This week (last Sunday, really) marks the 150th anniversary of MN statehood.  There will be music and fireworks at the capitol next weekend, and one of only a few extant versions of the Declaration of Independence will be on display at the History Center.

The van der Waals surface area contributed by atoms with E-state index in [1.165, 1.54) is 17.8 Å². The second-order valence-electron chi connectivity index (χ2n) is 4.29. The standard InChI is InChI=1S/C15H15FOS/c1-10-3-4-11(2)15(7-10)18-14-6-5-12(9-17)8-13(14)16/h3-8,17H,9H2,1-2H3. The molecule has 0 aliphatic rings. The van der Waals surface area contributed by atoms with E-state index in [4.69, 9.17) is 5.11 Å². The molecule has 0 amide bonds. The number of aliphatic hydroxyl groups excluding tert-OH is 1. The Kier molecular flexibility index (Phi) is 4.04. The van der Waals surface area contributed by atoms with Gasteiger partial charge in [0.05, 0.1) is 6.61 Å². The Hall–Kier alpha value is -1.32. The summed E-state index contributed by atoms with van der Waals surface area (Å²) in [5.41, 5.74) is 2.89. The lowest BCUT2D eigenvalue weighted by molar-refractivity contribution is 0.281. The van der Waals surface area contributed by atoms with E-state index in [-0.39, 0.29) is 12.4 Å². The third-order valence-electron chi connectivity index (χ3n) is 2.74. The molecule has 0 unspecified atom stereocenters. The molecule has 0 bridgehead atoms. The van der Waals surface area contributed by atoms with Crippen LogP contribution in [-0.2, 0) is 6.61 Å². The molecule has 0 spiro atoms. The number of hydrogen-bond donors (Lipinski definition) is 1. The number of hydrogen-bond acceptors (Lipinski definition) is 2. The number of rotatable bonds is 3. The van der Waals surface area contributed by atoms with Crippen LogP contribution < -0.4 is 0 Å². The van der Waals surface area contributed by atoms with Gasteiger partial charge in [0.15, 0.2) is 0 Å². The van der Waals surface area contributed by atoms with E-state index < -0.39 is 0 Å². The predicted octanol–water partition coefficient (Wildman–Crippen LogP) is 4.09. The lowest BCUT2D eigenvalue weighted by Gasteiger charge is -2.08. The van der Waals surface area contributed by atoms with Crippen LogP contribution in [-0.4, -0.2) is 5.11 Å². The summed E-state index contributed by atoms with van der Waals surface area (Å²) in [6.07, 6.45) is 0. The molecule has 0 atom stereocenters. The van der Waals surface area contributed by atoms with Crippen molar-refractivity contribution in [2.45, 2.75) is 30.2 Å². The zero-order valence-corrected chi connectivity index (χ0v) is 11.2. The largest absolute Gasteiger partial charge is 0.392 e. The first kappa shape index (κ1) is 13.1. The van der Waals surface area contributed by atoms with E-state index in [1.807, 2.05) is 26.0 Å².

I was very pleased to hear (as the Monitor reported) that the Sesquicentennial Commission is recognizing that for many indigenous residents of Minnesota, statehood is not a celebration, but a commemoration and an occasion for mourning.  The Sesquicentennial Advisory Committee for Native American Partnering has an excellent blog, with commentary on important stories and events about native Minnesotans during the sesquicentennial year, like the interruption this weekend of the wagon train at Fort Snelling, commentary on the Dakota War and the calls for an official apology to American Indians in Minnesota for the terrible injustices perpetrated against them in the past 150 years (and earlier). May is American Indian Month in Minnesota, and this commemoration of our statehood is an important opportunity to think about what it means to share the land and work deeply on issues of reconciliation and justice for all Minnesotans.  As public historians, we have a responsibility to make room for and facilitate discource on what Minnesota’s 150th means.